and, after again listing “key changes” which did not mention s 33B, added:

“The bill reforms and modernises the laws of wills in Queensland..”.[23]

[25] The legislature’s explanatory notes to the amendment Bill stated:

New section 33B replaces and essentially restates[24] section 32 of the Act. It operates, subject to a contrary intention expressed in the will, so that where a beneficiary under a will fails to survive the testator for a period of 30 days, his or her benefit fails….”.[25]

[26] Nothing in the extrinsic material suggests that the legislature intended to do more than to replace s 32 with a more modern version that achieved the same result.  The material reveals that a wider change was not recommended by the National Committee, nor the QLRC.  Had it been intended that a substantial change was to be wrought, impacting on testamentary intention beyond the particular disposition to the particular beneficiary, one might have expected something quite different to have been said.

[27] Further, such a wider ambit of operation runs beyond the purpose behind the section and its predecessor, namely to avoid multiple administrations.

[28] An example will suffice to demonstrate the potential impact of the wider approach:

  • a will makes a disposition of property to X;
  • it separately provides that if X dies before the testator then a different piece of property should go to Y;
  • but there is no suggestion of a disposition of the second piece of property to X;
  • as events transpire X dies within 30 days of the testator;
  • under s 32 the only thing affected is the disposition to X;
  • under  33B, because the will takes effect as if X died first, the disposition of the second piece of property is enlivened;
  • thus even though the fact is that X died after the testator, s 33B operates to impose the legal fiction of X’s predeceasing on a disposition that was never intended for X or related to the disposition to X.

[29] Taking those matters into account, the question to be determined is the meaning of the phrase “the will takes effect”.  Does it mean takes effect for all purposes and affecting all references to the beneficiary, or does it mean takes effect in relation to the disposition referred to in the opening words of the section?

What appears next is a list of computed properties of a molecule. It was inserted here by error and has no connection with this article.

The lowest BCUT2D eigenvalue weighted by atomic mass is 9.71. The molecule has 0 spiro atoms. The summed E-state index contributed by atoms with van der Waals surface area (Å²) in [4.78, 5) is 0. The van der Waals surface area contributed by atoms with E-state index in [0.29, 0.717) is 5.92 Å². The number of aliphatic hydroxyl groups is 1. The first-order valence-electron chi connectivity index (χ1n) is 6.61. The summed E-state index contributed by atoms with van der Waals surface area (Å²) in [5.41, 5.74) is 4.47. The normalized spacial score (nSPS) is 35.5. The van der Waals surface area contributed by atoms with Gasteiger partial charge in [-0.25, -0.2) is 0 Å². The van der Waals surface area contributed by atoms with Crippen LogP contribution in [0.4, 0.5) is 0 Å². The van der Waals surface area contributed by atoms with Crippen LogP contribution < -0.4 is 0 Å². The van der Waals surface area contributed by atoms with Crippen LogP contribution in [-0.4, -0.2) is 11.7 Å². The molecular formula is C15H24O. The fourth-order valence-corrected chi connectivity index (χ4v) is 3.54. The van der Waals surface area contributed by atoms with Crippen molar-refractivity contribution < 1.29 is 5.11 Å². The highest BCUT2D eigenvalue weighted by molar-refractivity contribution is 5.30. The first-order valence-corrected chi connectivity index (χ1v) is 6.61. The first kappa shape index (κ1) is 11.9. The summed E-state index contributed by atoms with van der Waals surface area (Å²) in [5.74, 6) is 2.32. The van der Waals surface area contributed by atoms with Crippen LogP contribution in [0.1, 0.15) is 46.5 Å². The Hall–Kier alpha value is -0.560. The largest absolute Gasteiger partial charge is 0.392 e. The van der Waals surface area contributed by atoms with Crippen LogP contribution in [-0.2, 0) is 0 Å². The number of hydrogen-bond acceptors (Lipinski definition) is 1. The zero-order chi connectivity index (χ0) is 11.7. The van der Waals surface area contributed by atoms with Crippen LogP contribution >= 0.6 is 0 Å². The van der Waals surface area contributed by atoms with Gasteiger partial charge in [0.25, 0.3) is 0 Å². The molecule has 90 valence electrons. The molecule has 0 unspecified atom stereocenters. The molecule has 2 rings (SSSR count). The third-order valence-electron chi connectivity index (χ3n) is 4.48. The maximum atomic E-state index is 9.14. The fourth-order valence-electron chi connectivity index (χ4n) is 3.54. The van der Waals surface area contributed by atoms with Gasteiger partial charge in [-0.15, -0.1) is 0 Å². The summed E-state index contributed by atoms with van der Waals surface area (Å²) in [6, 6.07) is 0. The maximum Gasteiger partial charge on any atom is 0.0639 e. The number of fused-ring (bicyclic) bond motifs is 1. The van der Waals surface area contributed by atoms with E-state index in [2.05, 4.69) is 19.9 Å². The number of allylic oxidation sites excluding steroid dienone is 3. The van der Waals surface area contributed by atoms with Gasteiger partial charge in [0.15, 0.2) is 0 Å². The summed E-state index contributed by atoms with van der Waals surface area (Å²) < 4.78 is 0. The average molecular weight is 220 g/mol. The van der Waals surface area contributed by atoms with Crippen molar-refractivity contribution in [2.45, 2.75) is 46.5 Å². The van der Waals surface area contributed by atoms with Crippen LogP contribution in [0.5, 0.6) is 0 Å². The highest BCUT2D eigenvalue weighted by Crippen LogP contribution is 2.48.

[30] In my view it means “the will takes effect in relation to the disposition referred to as if the person had died immediately before the testator”.  The outcome identified in the example in paragraph [28] above cannot have been what the legislature intended as a consequence of the amendment.

[31] In my view s 33B does no more than impose the simple rule of construction, that in the particular circumstance of a disposition to a beneficiary who dies within 30 days after the testator, the will is to be construed, in relation to the disposition, as if the beneficiary had died before the testator.  It will yield if the will expresses a contrary intention to the rule imposed, but s 33B does not have any wider impact on how to construe the provisions of the will.[26]

Application of s 33B

[32] Mr Dawson’s will was in a pre-prepared form in which clause 4 was meant for special gifts and clause 5 for the residue.  Gifts were provided to Mrs Dawson in both clauses, each of which needs to be considered.

[33] Clause 4 is in these terms:

“I leave the following special gifts free of all duties and charges to:

Carol A. Dawson of 19 Emcona St Tingalpa my entire estate – wife.”

[34] Then clause 5 provides:

“I give the residue of my estate to Carol A. Dawson my wife

Born 04/08/1949 after payments of all my just debts, funeral and testamentary expenses.

But if he/she predecease me then I give the residue of my estate in parts to:

a)Margaret Guillesser my sister in law … the part of 50% …